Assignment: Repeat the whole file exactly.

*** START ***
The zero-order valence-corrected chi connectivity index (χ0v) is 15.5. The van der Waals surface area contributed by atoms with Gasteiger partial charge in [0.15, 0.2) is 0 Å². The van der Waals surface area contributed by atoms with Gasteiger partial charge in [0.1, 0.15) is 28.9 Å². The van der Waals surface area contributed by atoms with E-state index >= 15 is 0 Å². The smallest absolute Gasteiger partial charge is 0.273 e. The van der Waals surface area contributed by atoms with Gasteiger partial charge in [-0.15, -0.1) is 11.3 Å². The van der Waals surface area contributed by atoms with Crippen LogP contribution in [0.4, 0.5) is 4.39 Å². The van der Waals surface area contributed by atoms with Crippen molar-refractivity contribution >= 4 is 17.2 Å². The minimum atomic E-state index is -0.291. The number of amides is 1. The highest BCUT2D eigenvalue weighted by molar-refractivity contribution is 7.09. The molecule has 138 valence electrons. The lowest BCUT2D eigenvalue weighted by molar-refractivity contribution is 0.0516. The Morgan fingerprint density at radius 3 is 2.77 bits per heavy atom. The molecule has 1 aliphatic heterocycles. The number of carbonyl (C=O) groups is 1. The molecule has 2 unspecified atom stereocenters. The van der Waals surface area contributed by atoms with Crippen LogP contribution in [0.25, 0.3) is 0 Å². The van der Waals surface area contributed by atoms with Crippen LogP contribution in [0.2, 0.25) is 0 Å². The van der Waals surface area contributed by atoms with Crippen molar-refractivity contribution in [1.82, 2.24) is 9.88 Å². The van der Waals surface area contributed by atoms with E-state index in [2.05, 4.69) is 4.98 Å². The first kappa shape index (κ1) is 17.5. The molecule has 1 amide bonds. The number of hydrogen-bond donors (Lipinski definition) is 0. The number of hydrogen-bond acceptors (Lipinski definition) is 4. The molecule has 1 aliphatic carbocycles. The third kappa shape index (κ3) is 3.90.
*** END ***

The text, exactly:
The zero-order valence-corrected chi connectivity index (χ0v) is 15.5. The van der Waals surface area contributed by atoms with Gasteiger partial charge in [0.15, 0.2) is 0 Å². The van der Waals surface area contributed by atoms with Gasteiger partial charge in [0.1, 0.15) is 28.9 Å². The van der Waals surface area contributed by atoms with E-state index >= 15 is 0 Å². The smallest absolute Gasteiger partial charge is 0.273 e. The van der Waals surface area contributed by atoms with Gasteiger partial charge in [-0.15, -0.1) is 11.3 Å². The van der Waals surface area contributed by atoms with Crippen LogP contribution in [0.4, 0.5) is 4.39 Å². The van der Waals surface area contributed by atoms with Crippen molar-refractivity contribution >= 4 is 17.2 Å². The minimum atomic E-state index is -0.291. The number of amides is 1. The highest BCUT2D eigenvalue weighted by molar-refractivity contribution is 7.09. The molecule has 138 valence electrons. The lowest BCUT2D eigenvalue weighted by molar-refractivity contribution is 0.0516. The Morgan fingerprint density at radius 3 is 2.77 bits per heavy atom. The molecule has 1 aliphatic heterocycles. The number of carbonyl (C=O) groups is 1. The molecule has 2 unspecified atom stereocenters. The van der Waals surface area contributed by atoms with Crippen LogP contribution in [0.25, 0.3) is 0 Å². The van der Waals surface area contributed by atoms with Crippen LogP contribution in [0.2, 0.25) is 0 Å². The van der Waals surface area contributed by atoms with Crippen molar-refractivity contribution in [1.82, 2.24) is 9.88 Å². The van der Waals surface area contributed by atoms with E-state index in [2.05, 4.69) is 4.98 Å². The first kappa shape index (κ1) is 17.5. The molecule has 1 amide bonds. The number of hydrogen-bond donors (Lipinski definition) is 0. The number of hydrogen-bond acceptors (Lipinski definition) is 4. The molecule has 1 aliphatic carbocycles. The third kappa shape index (κ3) is 3.90.